stomach was paper thin and crammed between my spleen and liver. My energy level was so low that I would drop my kids off to school and sleep the remainder of the day. My husband had to go down to part time at his job to help with the kids. I would sit and observe my family, still moving at normal speed as I lay watching it go by. It’s a helpless feeling being unable to be an active parent because you’re too weak and in such pain.
Kids don’t understand that you want to play, you just can’t. I began to plan for the worst, I
recorded my voice and wrote letters to my family. I stayed up every night just looking at my
sleeping children. Touching their cheeks and telling them how sorry I am that this happened. I
promised them I wouldn’t give up, that I wanted and needed to be here for them.
My sister called and told me her close friend Robin had graciously signed up to be a donor but
had recently been denied. The good news was that her husband, Jeff had also signed up and he’s been asked to fly in for evaluation. My heart leapt! Not only was I so excited that things were moving again but that there are people out there willing to help who don’t even know me. We got news that Jeff was still a match after evaluation and biopsy and they were moving forward. The feelings of hope were burning again and I got another breath of life.
The call came. Jeff is my match!
Pre-op was an entire day of tests and at that point I was already exhausted just looking at the
schedule. Half way through the day my coordinator told us that Jeff was there. On the same
floor! One room away from us! My mind went blank even though I had rehearsed what I would
say to him about a hundred times. Jeff walked in the room and I leapt off the exam table and
hugged him with all my strength. Everything that was building up in me the whole year came out. He was here, he’s committed to doing this and I love him! This total stranger entered my
heart without thought or hesitation. He started to talk and I just started at him dying to say thank you a million times. He told my husband and I that if his wife were sick and he couldn’t help her, it would be the worst thing he could imagine and he would hope that someone would jump in and save her too. He had tears in his eyes, you could see the love he has for her. This guy is an ex-navy seal, he has jumped out of an airplane over 4,000 times and is a father of three and has a wife. He walks into dangerous situations fearlessly. We soon learned he leads an extraordinary life!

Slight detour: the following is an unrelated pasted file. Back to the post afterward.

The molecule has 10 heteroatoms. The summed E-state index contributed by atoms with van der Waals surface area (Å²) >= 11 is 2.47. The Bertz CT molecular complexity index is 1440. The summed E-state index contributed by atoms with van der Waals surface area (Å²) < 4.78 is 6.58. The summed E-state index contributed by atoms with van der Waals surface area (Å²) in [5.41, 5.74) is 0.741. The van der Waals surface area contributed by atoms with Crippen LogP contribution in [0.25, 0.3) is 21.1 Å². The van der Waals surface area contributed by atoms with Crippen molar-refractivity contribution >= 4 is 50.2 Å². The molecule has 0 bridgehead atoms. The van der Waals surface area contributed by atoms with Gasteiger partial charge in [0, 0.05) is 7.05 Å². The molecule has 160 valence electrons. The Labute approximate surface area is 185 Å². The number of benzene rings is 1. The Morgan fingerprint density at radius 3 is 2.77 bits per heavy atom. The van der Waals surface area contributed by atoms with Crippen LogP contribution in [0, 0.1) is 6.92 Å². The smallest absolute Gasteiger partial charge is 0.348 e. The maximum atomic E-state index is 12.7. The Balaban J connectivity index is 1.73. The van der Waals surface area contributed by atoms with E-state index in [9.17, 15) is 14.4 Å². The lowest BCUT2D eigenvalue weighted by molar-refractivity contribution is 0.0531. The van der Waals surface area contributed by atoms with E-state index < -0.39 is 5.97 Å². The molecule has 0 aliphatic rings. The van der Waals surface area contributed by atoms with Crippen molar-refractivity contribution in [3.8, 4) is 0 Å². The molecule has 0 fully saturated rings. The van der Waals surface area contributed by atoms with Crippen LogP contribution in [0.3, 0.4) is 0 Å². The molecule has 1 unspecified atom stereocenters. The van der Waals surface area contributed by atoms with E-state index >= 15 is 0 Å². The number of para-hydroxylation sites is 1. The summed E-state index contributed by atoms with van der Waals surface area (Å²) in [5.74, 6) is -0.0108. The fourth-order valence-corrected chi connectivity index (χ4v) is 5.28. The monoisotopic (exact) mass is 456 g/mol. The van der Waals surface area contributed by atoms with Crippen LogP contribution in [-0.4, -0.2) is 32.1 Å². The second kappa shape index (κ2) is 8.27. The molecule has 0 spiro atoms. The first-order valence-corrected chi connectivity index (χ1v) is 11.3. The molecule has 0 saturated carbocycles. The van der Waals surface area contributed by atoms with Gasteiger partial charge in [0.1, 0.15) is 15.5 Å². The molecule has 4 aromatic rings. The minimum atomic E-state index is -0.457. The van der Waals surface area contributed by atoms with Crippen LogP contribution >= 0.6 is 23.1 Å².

On December 4 2017, Jeff saved my life and gifted me more time with my family. He is my
brother and I will always be here for him, I strive to make him proud and that the sacrifice he
made wasn’t in vain. Jeff has made a significant impact with his selfless act and people are
taking notice and being inspired to sign up as donors. I want to be a better person because of him and I want to pay it forward any chance I get. Jeff has reassured me that he was meant to do this.
His liver happened to be so large that I only needed 33% whereas most adult recipients need
60%. I can’t help but feel as if Jeff is my angel on earth, he lifts my spirits with his positivity and his smile is infectious. I just love being near him, I watch everyone in the room light up and smile. He’s my hero and my whole family loves him, I’m so lucky to even know him let alone call him my brother. He was in the best hands with Dr. Pomfret who is the leading live donor surgeon at UCHealth. Her husband, Dr. Pomposelli was my surgeon and with their combined expertise and knowledge, they executed a technical and difficult operation successfully. We love our team at UCHealth. Fellows and surgeons were top notch and helped us on our journey. The CNA’s and the Nurses were exceptional, they cared for me and showed so much compassion and skill and care, I truly bonded with them and try to stop by often.
I had a village rally together to support my family and myself. They provided meals for us and
made it easier to enjoy each other and allowed me to properly recover after surgery. I am so
thankful to all that helped with my children and offered prayers and hugs. My sister Michelle
was my matriarch and led me through the dark and was there to hold my hand and be my voice.
She and my Aunt flew in to nurse me back to health, they were my saving grace. My husband
James, was a rock that I could cling to when I thought I couldn’t go on. He never left my side,
not for a second and he was brave when I wasn’t. He is the love of my life and our hearts know
each other deeper than most and I will love him all of my gifted days!
We did it James and we gained a brother through it all!